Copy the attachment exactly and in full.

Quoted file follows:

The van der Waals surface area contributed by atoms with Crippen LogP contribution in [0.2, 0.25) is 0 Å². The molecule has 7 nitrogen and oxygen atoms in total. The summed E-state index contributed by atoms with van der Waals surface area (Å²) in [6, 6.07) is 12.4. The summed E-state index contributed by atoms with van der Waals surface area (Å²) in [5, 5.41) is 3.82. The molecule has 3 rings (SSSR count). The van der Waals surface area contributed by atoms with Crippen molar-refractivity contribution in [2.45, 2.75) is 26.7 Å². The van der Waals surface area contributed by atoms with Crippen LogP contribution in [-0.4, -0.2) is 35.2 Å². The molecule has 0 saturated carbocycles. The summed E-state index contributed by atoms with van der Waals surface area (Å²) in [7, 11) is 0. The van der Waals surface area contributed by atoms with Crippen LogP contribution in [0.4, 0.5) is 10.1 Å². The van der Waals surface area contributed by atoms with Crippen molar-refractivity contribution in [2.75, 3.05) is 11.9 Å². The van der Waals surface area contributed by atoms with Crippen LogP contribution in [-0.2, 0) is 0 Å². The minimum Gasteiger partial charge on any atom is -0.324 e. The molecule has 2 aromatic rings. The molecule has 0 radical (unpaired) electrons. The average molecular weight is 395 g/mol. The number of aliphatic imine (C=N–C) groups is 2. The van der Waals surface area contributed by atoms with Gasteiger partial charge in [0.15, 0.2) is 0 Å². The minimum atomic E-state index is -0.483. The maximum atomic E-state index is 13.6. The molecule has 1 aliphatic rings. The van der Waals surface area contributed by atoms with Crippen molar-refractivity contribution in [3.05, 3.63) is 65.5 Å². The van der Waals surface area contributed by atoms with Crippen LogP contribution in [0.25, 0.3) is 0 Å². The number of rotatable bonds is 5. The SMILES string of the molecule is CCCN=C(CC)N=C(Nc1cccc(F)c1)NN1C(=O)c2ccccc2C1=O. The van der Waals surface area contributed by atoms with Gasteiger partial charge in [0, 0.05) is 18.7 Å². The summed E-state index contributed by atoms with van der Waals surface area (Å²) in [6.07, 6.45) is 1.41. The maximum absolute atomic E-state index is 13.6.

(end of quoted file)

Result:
The van der Waals surface area contributed by atoms with Crippen LogP contribution in [0.2, 0.25) is 0 Å². The molecule has 7 nitrogen and oxygen atoms in total. The summed E-state index contributed by atoms with van der Waals surface area (Å²) in [6, 6.07) is 12.4. The summed E-state index contributed by atoms with van der Waals surface area (Å²) in [5, 5.41) is 3.82. The molecule has 3 rings (SSSR count). The van der Waals surface area contributed by atoms with Crippen molar-refractivity contribution in [2.45, 2.75) is 26.7 Å². The van der Waals surface area contributed by atoms with Crippen LogP contribution in [-0.4, -0.2) is 35.2 Å². The molecule has 0 saturated carbocycles. The summed E-state index contributed by atoms with van der Waals surface area (Å²) in [7, 11) is 0. The van der Waals surface area contributed by atoms with Crippen LogP contribution in [0.4, 0.5) is 10.1 Å². The van der Waals surface area contributed by atoms with Crippen molar-refractivity contribution in [2.75, 3.05) is 11.9 Å². The van der Waals surface area contributed by atoms with Crippen LogP contribution in [-0.2, 0) is 0 Å². The minimum Gasteiger partial charge on any atom is -0.324 e. The molecule has 2 aromatic rings. The molecule has 0 radical (unpaired) electrons. The average molecular weight is 395 g/mol. The number of aliphatic imine (C=N–C) groups is 2. The van der Waals surface area contributed by atoms with Gasteiger partial charge in [0.15, 0.2) is 0 Å². The minimum atomic E-state index is -0.483. The maximum atomic E-state index is 13.6. The molecule has 1 aliphatic rings. The van der Waals surface area contributed by atoms with Crippen molar-refractivity contribution in [3.05, 3.63) is 65.5 Å². The van der Waals surface area contributed by atoms with Crippen LogP contribution in [0.25, 0.3) is 0 Å². The number of rotatable bonds is 5. The SMILES string of the molecule is CCCN=C(CC)N=C(Nc1cccc(F)c1)NN1C(=O)c2ccccc2C1=O. The van der Waals surface area contributed by atoms with Gasteiger partial charge in [0, 0.05) is 18.7 Å². The summed E-state index contributed by atoms with van der Waals surface area (Å²) in [6.07, 6.45) is 1.41. The maximum absolute atomic E-state index is 13.6.